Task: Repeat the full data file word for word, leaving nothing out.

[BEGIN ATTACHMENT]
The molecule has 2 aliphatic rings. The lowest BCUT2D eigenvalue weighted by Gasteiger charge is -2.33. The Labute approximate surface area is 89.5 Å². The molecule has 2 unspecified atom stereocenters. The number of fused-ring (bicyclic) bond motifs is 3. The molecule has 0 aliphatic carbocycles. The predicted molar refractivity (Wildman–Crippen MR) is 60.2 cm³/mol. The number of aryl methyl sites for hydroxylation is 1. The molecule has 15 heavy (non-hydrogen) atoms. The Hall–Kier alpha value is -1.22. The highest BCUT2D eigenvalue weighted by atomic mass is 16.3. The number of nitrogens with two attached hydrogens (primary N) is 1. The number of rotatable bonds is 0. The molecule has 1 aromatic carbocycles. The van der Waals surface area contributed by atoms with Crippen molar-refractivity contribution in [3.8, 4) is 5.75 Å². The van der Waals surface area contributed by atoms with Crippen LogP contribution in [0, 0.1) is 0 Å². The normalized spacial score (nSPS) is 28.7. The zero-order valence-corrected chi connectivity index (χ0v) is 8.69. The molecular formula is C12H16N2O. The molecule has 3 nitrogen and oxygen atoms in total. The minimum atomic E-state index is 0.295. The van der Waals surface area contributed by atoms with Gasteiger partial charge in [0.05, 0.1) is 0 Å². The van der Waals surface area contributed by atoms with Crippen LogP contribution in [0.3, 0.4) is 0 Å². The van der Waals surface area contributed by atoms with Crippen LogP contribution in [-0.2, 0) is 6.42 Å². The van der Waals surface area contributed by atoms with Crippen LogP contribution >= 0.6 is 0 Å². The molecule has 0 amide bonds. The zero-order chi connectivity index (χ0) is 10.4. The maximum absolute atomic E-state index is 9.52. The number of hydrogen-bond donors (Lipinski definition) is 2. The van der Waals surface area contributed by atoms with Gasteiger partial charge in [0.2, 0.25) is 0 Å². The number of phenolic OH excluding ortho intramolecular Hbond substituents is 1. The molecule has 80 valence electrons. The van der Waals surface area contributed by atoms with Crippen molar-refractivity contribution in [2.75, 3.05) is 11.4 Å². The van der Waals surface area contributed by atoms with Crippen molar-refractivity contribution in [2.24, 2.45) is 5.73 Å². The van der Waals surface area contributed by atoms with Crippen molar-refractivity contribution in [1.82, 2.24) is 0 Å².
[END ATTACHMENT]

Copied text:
The molecule has 2 aliphatic rings. The lowest BCUT2D eigenvalue weighted by Gasteiger charge is -2.33. The Labute approximate surface area is 89.5 Å². The molecule has 2 unspecified atom stereocenters. The number of fused-ring (bicyclic) bond motifs is 3. The molecule has 0 aliphatic carbocycles. The predicted molar refractivity (Wildman–Crippen MR) is 60.2 cm³/mol. The number of aryl methyl sites for hydroxylation is 1. The molecule has 15 heavy (non-hydrogen) atoms. The Hall–Kier alpha value is -1.22. The highest BCUT2D eigenvalue weighted by atomic mass is 16.3. The number of nitrogens with two attached hydrogens (primary N) is 1. The number of rotatable bonds is 0. The molecule has 1 aromatic carbocycles. The van der Waals surface area contributed by atoms with Crippen molar-refractivity contribution in [3.8, 4) is 5.75 Å². The van der Waals surface area contributed by atoms with Crippen LogP contribution in [0, 0.1) is 0 Å². The normalized spacial score (nSPS) is 28.7. The zero-order valence-corrected chi connectivity index (χ0v) is 8.69. The molecular formula is C12H16N2O. The molecule has 3 nitrogen and oxygen atoms in total. The minimum atomic E-state index is 0.295. The van der Waals surface area contributed by atoms with Gasteiger partial charge in [0.05, 0.1) is 0 Å². The van der Waals surface area contributed by atoms with Crippen LogP contribution in [0.3, 0.4) is 0 Å². The van der Waals surface area contributed by atoms with Crippen LogP contribution in [-0.2, 0) is 6.42 Å². The van der Waals surface area contributed by atoms with Crippen LogP contribution >= 0.6 is 0 Å². The molecule has 0 amide bonds. The zero-order chi connectivity index (χ0) is 10.4. The maximum absolute atomic E-state index is 9.52. The number of hydrogen-bond donors (Lipinski definition) is 2. The van der Waals surface area contributed by atoms with Gasteiger partial charge in [0.2, 0.25) is 0 Å². The number of phenolic OH excluding ortho intramolecular Hbond substituents is 1. The molecule has 80 valence electrons. The van der Waals surface area contributed by atoms with Crippen molar-refractivity contribution in [2.75, 3.05) is 11.4 Å². The van der Waals surface area contributed by atoms with Crippen molar-refractivity contribution in [2.24, 2.45) is 5.73 Å². The van der Waals surface area contributed by atoms with Crippen molar-refractivity contribution in [1.82, 2.24) is 0 Å².